When I was oh, I don't know...eleven, I read The Shining for the first time.
What are kids reading today when they are eleven? Twilight.
Now I'm not above saying that I'm certainly glad kids are reading, but I've never really bought the whole idea that Twilight got kids to read again. I still think kids that are inclined to read, read. If anything got kids to read voraciously again, it was the Harry Potter series, not Twilight. Wise up, people.
A few days ago I saw a frightening little conversation taking place on Facebook (I think) somewhere regarding the Twilight movies and of course there was gushing and eternal love going on (by adults, no less) about the movies. A few of the commentors hadn't even read the Twilight books, but had only seen the films, and therefore made mention that "gee, they hoped the books were as good as Harry Potter!" - or something similar. I almost choked on my own spit.
That, my friends, scared the shit out of me.
Now I'm not saying J.K. Rowling is Jane Austen, but she's a far cry from Stephenie Meyer. Rowling's wonderful world of wizards, friendship and good overcoming evil is goddamned literary brilliance in comparison to the angsty story of handicapped vegan vampires and dependent, lusty teenagers.
And yes, I have read all four Twilight books, so YES, I have the right to my opinionated views.
Why did I read them, you ask? Hype and curiosity. Oh, and I like vampires. But the sparkly, depressing, non-fanged ones? Not so much.
I'm also not saying Stephen King is Dostoevsky, either. But he's certainly a better writer than Meyer, and I'm positive a whole load of other writers out there are as well.
Obviously though, it doesn't take talent to sell books. (Or honesty either - see James Frey if you don't believe me).
But if I were a parent in this day & age, I'd be so much more inclined to break my kids in on Rowling and then later move on to King - or perhaps Dan Simmons or Peter Straub if my offspring had my same horror-loving genes.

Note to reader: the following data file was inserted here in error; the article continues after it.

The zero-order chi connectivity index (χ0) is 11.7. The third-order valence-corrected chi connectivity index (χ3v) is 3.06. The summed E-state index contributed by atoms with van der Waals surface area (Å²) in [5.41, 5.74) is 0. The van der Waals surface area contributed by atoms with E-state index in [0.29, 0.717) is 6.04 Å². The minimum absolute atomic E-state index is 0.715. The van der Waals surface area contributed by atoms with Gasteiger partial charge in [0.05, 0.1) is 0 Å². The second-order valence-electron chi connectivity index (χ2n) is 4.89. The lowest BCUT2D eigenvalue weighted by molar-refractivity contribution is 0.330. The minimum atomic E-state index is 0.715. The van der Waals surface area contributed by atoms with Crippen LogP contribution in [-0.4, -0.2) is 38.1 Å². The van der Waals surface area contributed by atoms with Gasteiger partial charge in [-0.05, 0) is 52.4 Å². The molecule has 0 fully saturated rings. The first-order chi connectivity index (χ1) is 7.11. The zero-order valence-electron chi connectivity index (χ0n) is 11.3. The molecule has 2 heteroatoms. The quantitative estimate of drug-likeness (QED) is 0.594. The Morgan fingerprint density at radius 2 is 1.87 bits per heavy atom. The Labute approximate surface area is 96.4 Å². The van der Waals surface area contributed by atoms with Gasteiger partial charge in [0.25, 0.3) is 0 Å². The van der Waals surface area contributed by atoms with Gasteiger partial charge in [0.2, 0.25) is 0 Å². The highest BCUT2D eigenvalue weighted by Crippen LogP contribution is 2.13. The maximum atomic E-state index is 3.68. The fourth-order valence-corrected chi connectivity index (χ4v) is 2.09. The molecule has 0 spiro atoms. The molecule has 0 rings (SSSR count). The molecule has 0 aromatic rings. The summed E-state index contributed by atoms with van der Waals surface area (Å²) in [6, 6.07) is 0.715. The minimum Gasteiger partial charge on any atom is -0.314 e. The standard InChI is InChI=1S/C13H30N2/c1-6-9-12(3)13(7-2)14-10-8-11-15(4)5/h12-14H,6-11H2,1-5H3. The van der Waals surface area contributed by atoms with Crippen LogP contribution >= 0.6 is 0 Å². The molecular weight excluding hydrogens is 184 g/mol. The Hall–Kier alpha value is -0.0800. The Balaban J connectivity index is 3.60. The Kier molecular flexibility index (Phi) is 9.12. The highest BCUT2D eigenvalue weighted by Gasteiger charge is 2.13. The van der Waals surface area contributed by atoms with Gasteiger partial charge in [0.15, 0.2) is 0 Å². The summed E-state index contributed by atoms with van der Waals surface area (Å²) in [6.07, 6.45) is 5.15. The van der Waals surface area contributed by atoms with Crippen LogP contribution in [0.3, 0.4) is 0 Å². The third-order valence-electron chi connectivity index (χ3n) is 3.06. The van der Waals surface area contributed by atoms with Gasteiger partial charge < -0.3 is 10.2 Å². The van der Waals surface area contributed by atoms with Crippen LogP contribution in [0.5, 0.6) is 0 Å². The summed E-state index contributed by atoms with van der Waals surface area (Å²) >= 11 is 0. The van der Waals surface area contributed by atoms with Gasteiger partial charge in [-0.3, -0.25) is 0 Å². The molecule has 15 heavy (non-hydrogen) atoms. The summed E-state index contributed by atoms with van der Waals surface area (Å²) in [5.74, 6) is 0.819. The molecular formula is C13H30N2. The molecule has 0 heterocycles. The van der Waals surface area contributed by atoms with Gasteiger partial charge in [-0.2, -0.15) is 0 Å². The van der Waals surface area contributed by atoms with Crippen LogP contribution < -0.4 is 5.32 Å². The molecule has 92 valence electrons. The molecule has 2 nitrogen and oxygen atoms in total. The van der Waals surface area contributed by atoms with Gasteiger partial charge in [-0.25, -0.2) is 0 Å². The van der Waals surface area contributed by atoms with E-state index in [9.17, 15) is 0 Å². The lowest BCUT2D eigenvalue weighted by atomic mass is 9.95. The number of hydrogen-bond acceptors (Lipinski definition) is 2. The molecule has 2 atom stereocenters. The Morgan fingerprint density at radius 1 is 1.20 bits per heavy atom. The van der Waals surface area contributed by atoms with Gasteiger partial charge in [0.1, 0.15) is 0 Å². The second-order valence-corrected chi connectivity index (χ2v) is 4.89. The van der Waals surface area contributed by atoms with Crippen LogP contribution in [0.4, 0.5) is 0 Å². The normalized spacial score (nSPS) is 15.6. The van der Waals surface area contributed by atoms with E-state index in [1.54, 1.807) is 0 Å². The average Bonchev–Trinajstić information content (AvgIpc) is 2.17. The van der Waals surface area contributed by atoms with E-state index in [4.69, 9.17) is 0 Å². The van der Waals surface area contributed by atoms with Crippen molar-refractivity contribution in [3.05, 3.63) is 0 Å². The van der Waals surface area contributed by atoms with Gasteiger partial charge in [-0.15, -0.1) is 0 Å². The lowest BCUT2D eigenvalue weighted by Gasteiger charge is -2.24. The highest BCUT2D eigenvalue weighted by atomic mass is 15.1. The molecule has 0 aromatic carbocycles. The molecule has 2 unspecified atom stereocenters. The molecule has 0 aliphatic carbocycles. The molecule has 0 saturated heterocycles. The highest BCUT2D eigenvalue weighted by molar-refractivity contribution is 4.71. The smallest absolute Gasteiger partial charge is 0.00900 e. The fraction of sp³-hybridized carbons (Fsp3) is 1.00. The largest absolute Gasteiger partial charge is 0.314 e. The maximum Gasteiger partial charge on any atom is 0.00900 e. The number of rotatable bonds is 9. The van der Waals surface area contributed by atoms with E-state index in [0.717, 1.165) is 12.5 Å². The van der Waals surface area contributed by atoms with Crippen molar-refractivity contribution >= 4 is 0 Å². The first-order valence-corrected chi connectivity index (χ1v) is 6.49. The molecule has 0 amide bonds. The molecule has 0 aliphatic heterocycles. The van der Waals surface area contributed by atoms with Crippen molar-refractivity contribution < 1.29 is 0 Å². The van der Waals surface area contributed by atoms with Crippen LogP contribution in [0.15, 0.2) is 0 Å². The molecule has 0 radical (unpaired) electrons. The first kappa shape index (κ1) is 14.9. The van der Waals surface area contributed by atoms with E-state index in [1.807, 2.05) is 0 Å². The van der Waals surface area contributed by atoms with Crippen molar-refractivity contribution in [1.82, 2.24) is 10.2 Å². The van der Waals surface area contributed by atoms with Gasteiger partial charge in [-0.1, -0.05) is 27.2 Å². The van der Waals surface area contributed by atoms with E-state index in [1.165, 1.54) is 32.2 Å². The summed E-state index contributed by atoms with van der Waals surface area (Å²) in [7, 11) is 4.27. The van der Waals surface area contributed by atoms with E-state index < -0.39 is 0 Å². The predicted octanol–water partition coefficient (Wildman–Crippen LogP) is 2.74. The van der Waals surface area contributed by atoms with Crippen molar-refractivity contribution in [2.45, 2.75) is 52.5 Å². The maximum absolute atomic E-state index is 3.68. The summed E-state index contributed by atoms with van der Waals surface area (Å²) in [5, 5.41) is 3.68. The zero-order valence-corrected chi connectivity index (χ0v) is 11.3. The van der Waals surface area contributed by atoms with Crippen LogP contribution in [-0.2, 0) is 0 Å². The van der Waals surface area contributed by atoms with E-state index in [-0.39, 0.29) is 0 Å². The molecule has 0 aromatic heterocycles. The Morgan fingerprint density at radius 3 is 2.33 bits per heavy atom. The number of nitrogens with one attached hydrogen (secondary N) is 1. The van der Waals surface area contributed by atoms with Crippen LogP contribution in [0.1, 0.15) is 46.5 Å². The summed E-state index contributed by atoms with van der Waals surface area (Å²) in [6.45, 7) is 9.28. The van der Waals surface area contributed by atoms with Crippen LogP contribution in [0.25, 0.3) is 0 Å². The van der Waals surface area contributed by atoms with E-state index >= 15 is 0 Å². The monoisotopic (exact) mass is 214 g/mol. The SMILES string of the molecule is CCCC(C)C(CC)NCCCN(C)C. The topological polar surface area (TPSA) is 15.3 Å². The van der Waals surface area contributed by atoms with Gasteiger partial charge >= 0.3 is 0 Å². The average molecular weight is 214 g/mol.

Leading a child towards the Young Adult section of any Borders or Barnes & Noble these days takes courage. Take a look and you'll see. 75% of all the books prominently displayed are vampire books. Now I'm not stupid - vamps sell. And I'm also not going to lie - I read almost exclusively vampire fiction in one form or another- some of it quite trashy in fact. But even trash can be well-written! So why do I complain? Because the books for teens seem to be so dumbed down. Intensely inquisitive, I've read more YA (young adult fiction) than just Twilight, and I've really not found one series yet that doesn't take an adolescent and force their reading skills down a few levels than where they ought to be at.
And many of you know I already have issues with Twilight's downer themes. At least with all the vamp books I read, no one wants to kill themselves because their vampire left them. One need only look as far as Sookie Stackhouse for an example of that. And so many books have strong female leads - not some depressed teenager who sits for three months staring out a window waiting for her true love to return. The more I think about it the madder I am.
Like I said, I was ten or eleven when I read The Shining, which for all intents and purposes is definitely well above a eleven year old's reading level. And I'm not trying to brag - I realize not everyone can read so easily. I completely suck at math. Everyone has their strengths and comfort zones. Mine was reading.